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Gilgamesh of Uruk
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PostSubject: History of the future   Fri 14 Sep 2012, 22:46

Just been listening to the Omnibus edition (AKA "Repeat the lot and call it a new programme") of the above, and was dismayed - though not in the least surprised - to hear a mention of "examining the entrails" of a sacrifice as augury. This by a so-called scholar discussing the prophetic practices of the Druids (of which, of course,we are totally uninformed).
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Islanddawn
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PostSubject: Re: History of the future   Sat 15 Sep 2012, 04:39

I thought 'augury' was interpreting the will of the gods through the study of the flight patterns of certain birds, by the Augur or priest. Known as taking the auspices?

Nothing of import happened in Rome without first taking the auspices, but how does this equate with hypothetical animal sacrifice practices of the Druids?
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Gilgamesh of Uruk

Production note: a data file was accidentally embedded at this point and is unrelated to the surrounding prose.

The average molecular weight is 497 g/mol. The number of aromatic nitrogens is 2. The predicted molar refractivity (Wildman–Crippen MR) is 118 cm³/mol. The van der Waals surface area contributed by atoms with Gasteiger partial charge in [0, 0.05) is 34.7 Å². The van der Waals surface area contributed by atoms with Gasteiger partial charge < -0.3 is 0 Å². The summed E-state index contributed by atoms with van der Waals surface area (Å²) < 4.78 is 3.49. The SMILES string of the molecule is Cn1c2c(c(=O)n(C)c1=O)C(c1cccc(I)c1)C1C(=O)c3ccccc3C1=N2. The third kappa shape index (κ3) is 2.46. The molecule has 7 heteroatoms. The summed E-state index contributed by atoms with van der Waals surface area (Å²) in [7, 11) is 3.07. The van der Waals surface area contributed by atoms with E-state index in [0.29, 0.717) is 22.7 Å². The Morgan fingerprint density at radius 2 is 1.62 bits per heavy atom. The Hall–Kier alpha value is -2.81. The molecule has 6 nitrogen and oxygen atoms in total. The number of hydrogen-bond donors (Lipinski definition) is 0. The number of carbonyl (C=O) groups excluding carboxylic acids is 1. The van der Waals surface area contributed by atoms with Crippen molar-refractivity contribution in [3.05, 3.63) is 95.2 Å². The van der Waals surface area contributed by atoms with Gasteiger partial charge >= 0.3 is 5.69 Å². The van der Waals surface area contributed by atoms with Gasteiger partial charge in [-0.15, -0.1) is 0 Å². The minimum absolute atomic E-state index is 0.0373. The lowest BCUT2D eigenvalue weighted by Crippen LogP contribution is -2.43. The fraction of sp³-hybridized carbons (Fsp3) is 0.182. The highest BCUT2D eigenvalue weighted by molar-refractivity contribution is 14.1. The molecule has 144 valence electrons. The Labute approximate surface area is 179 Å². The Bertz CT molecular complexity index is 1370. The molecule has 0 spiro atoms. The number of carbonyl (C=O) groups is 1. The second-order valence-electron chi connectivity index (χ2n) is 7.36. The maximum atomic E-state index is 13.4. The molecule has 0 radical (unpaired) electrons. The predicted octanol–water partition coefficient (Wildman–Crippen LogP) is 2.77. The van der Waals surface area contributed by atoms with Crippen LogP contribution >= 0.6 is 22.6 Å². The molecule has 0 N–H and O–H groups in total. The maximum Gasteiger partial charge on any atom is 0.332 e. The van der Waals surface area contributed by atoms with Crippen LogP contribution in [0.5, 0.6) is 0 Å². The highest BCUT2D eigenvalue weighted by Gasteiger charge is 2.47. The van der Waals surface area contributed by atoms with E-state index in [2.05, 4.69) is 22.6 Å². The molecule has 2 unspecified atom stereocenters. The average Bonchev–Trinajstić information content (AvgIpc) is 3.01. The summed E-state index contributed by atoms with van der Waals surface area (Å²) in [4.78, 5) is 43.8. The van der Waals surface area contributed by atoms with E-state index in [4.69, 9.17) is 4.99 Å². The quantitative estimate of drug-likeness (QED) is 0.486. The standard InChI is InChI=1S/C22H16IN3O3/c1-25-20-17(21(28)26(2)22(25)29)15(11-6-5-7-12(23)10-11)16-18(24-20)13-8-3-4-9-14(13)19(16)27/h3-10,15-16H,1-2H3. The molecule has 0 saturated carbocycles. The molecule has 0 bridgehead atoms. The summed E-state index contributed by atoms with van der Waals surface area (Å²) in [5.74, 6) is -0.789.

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PostSubject: Re: History of the future   Sat 15 Sep 2012, 22:47

Augury - "avium gestus gustusve" was (or is) indeed the practice of observing the flight and appetite of birds. That's taking the auguries, done by augurs. Consulting the entrails is taking the auspices, and was done by a haruspex, a totally different process. They have, as far as we know, turf all to do with druidic practices.
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Priscilla
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PostSubject: Re: History of the future   Sat 15 Sep 2012, 23:24

For want of a better word - ancient Celt(continental) - divination is recorded as clouting a prisoner or volunteer in times of hardship - on the base of the skull and then divining a course action based on the writhing death throes of the victim.